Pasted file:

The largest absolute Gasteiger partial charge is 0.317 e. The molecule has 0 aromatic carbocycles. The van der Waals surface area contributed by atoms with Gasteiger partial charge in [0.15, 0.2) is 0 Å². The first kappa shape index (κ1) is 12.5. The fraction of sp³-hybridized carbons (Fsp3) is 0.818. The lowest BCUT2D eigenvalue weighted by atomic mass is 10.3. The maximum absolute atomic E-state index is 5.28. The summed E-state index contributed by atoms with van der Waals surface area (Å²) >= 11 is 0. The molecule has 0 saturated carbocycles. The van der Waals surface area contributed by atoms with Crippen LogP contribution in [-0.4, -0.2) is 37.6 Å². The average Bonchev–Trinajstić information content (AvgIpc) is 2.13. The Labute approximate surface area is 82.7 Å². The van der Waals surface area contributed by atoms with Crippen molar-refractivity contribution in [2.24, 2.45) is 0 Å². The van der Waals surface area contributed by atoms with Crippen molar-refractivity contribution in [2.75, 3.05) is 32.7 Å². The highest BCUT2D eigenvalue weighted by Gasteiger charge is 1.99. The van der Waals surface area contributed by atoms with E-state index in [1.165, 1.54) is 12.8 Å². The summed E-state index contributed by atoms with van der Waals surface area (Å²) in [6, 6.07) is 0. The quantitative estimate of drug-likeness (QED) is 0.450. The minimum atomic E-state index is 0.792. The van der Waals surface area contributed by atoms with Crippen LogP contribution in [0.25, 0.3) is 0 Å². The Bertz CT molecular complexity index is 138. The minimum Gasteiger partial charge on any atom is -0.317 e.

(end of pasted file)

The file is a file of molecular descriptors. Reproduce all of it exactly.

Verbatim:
The largest absolute Gasteiger partial charge is 0.317 e. The molecule has 0 aromatic carbocycles. The van der Waals surface area contributed by atoms with Gasteiger partial charge in [0.15, 0.2) is 0 Å². The first kappa shape index (κ1) is 12.5. The fraction of sp³-hybridized carbons (Fsp3) is 0.818. The lowest BCUT2D eigenvalue weighted by atomic mass is 10.3. The maximum absolute atomic E-state index is 5.28. The summed E-state index contributed by atoms with van der Waals surface area (Å²) >= 11 is 0. The molecule has 0 saturated carbocycles. The van der Waals surface area contributed by atoms with Crippen LogP contribution in [-0.4, -0.2) is 37.6 Å². The average Bonchev–Trinajstić information content (AvgIpc) is 2.13. The Labute approximate surface area is 82.7 Å². The van der Waals surface area contributed by atoms with Crippen molar-refractivity contribution in [2.24, 2.45) is 0 Å². The van der Waals surface area contributed by atoms with Crippen molar-refractivity contribution in [2.75, 3.05) is 32.7 Å². The highest BCUT2D eigenvalue weighted by Gasteiger charge is 1.99. The van der Waals surface area contributed by atoms with E-state index in [1.165, 1.54) is 12.8 Å². The summed E-state index contributed by atoms with van der Waals surface area (Å²) in [6, 6.07) is 0. The quantitative estimate of drug-likeness (QED) is 0.450. The minimum atomic E-state index is 0.792. The van der Waals surface area contributed by atoms with Crippen LogP contribution in [0.25, 0.3) is 0 Å². The Bertz CT molecular complexity index is 138. The minimum Gasteiger partial charge on any atom is -0.317 e.